The very phrase “King Arthur” — perhaps with the addition of “and his knights of the Round Table” — is enough to get many people excited, be they romantics, conspiracy theorists or sceptical historians. Many of you may know about my longtime interest in matters Arthuriana (which you may have noticed in the section Arthuriana in the pop-down menu of this blog) and will have spotted the occasional review of fiction or non-fiction with an Arthurian theme.

For some months I’ve been thinking about republishing various essays I’ve written for magazines many decades past, the result of which is the debut of a new WP blog called Pendragonry. Why Pendragonry? Easy choice: ‘pen’ for writing, ‘dragon’ for fantastical, ‘Pendragon’ because I was sometime editor of the journal of the Pendragon Society and ‘-ry’ because this emphasises the European dimension of Arthurian history and legend (as in boulangerie, charcuterie, papeterie or librairie).

Intrigued? Want to know more? Do go have a look at this newly started blog where I hope to post maybe every ten days or so, and feel free to comment, criticise or croon over the opinions expressed there!

6 thoughts on “Pendragonry?

  1. Do you have any advice on where to find a good accessible introduction to the Arthurian legends (online or in book form)? I just read Susan Cooper’s Over Sea Under Stone and realized that I have a rather vague idea of those legends. But on the other hand I have my hands full with the Nordic Mythologies right now so I don’t want to go too far into another mythological rabbit hole right now. So that’s why I’m looking for a primer of some kind, to get the basic framework in place at least until I have time (perhaps someday) to go deeper into it.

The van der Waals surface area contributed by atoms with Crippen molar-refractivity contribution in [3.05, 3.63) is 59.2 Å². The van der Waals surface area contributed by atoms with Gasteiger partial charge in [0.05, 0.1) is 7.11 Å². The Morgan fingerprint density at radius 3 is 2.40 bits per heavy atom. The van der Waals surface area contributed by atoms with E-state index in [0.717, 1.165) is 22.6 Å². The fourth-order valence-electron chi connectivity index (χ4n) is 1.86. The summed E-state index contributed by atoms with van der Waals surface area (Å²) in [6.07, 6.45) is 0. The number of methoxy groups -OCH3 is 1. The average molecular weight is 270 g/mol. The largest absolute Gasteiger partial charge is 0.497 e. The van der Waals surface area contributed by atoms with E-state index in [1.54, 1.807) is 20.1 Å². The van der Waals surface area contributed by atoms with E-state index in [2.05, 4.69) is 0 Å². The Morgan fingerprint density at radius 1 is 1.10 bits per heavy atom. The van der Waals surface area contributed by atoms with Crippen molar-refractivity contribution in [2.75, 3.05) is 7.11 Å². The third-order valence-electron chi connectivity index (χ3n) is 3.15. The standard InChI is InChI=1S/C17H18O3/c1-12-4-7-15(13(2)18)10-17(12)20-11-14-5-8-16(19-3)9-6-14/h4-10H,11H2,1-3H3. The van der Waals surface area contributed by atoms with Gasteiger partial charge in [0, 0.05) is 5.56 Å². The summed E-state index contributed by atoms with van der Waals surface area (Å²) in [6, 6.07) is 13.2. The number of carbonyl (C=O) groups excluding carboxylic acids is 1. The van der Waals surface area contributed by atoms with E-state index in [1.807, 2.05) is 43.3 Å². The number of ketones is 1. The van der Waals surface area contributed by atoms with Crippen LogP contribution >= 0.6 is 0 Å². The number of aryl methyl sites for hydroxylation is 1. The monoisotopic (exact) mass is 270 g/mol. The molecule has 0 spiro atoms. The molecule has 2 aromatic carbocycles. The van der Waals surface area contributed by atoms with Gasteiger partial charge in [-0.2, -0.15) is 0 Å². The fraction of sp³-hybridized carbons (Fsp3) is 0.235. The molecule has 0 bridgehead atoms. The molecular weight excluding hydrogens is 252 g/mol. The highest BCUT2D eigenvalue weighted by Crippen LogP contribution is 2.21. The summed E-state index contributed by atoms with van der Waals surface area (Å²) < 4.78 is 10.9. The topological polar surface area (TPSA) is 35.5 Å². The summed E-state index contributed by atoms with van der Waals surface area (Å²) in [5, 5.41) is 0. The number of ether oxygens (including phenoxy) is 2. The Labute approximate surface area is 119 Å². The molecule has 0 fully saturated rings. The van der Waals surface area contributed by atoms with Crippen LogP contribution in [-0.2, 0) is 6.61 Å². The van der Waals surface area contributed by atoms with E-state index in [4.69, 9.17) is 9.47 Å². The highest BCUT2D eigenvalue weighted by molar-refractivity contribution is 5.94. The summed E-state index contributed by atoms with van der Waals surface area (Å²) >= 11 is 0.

Liked by 1 person

    1. Hmm, good question. Perhaps start with one of those retellings aimed at young readers, which is how many adult specialists started in their childhoods. A classy one is Roger’s Lancelyn Green’s for Puffin/Penguin Books, with its impressive illustrations in the style of late medieval woodcuts (actually done with scissors and black paper). Wordsworth Editions have done a reprint of an Edwardian (?) retelling of the legends called something like ‘King Arthur and his Knights’ but I can’t lay my hand on it at the moment. Really, any retelling would do as they’re mostly based on Malory’s version, itself a synthesis of medieval French epics and earlier sources.

      If you want something basic as reference you could do worse than Ronan Coghlan’s ‘Encyclopaedia of Arthurian Legends’ first published by Element Books (there’s also a full colour illustrated edition).


    1. Thanks for the compliment and the follow! It’s actually my fourth blog, but the other two are more of an intermittent nature, depending on mood and inclination. But Calmgrove will always be my main focus. 😁

      Liked by 1 person

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